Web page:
I mentioned before that pizza is my favorite food. When I was a kid, we'd sometimes go to a pizza place where they'd give kids a hunk of dough to play with while waiting for dinner. I loved watching the chefs flip the pizza dough in the air so casually. They are so talented! I think that would be a cool skill to learn.
A few years ago I stumbled upon the book, Artisan Bread in Five Minutes a Day. The two authors are a scientist and a Culinary Institute of America pastry chef, who figured out how to take the delicate and labor-intensive steps out of bread-making, so that it is an approachable baking technique for those of us short on time. It's Science! I figured I would try my hand at making bread; after the first batch, I don't think I bought bread or pizza from the store for several months.
This website shares the master recipe and also some suggestions for ways to switch up the ingredients to create fancier recipes, such as caramelized onion and herb dinner rolls, Indian naan, and my favorite: sticky pecan caramel buns.
The only four ingredients for standard dough are flour, yeast, salt, and water. (I urge you to compare that to the list of ingredients on the package of a store-bought loaf of bread.) The flour can be white or whole wheat, or any combination. I've found 50:50 is the ratio we think tastes best.
I let my mixer work for a couple minutes.
Cover with your favorite tea towel to let rise. After a couple hours, the dough can be baked or stored in the fridge to bake later. This is the part that is so flexible: the dough can rise for an hour or three--whatever is convenient for you. Then it can sit in the fridge for a day or 20 days. So accommodating for a busy schedule.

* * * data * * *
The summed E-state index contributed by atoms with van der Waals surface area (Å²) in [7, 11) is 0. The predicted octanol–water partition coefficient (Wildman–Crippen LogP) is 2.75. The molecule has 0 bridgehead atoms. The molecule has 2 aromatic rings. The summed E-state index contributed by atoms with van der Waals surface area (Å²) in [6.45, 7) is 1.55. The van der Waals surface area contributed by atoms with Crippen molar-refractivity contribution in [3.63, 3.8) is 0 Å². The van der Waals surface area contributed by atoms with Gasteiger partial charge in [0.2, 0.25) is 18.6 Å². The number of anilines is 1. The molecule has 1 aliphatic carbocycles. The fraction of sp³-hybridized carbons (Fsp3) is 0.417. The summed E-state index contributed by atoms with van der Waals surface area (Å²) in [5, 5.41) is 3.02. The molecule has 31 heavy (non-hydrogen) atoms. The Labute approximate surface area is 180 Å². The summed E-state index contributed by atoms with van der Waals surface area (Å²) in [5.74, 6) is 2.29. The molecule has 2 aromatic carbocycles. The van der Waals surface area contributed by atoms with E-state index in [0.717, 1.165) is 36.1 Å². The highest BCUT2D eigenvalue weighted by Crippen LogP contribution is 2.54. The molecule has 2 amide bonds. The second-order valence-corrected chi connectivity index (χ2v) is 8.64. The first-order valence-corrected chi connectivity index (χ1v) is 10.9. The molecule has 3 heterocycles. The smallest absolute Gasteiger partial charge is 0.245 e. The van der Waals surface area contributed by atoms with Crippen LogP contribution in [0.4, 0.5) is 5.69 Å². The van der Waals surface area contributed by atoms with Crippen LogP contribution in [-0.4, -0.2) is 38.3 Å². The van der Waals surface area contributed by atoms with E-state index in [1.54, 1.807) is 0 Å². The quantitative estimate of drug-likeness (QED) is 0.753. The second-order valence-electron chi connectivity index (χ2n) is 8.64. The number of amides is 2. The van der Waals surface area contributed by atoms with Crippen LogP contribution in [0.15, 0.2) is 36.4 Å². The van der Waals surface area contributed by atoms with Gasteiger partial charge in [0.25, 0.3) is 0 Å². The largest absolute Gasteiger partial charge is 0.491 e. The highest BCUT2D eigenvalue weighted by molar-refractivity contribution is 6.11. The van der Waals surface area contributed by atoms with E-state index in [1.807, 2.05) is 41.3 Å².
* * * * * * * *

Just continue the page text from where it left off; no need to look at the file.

The dough can sit in the fridge for two weeks or even longer. The longer it sits, the more of a sourdough-like flavor it acquires. Once you are ready to bake, pull off a portion of the dough, sprinkle it with flour, and let it rise at room temperature before baking.
While I use the dough most often to make pizza crusts, we've also experimented with french boules, whole-wheat sandwich loaves, garlic knots, and cinnamon-sugar twists.
Hot bread from your own oven tastes SO, SO GOOD!
|Whole wheat sandwich loaf|
The book is worth browsing at the library or bookstore to gather some good ideas of ways to use the dough.
This method is so simple; it has made having fresh bread in the house so attainable! Enjoy.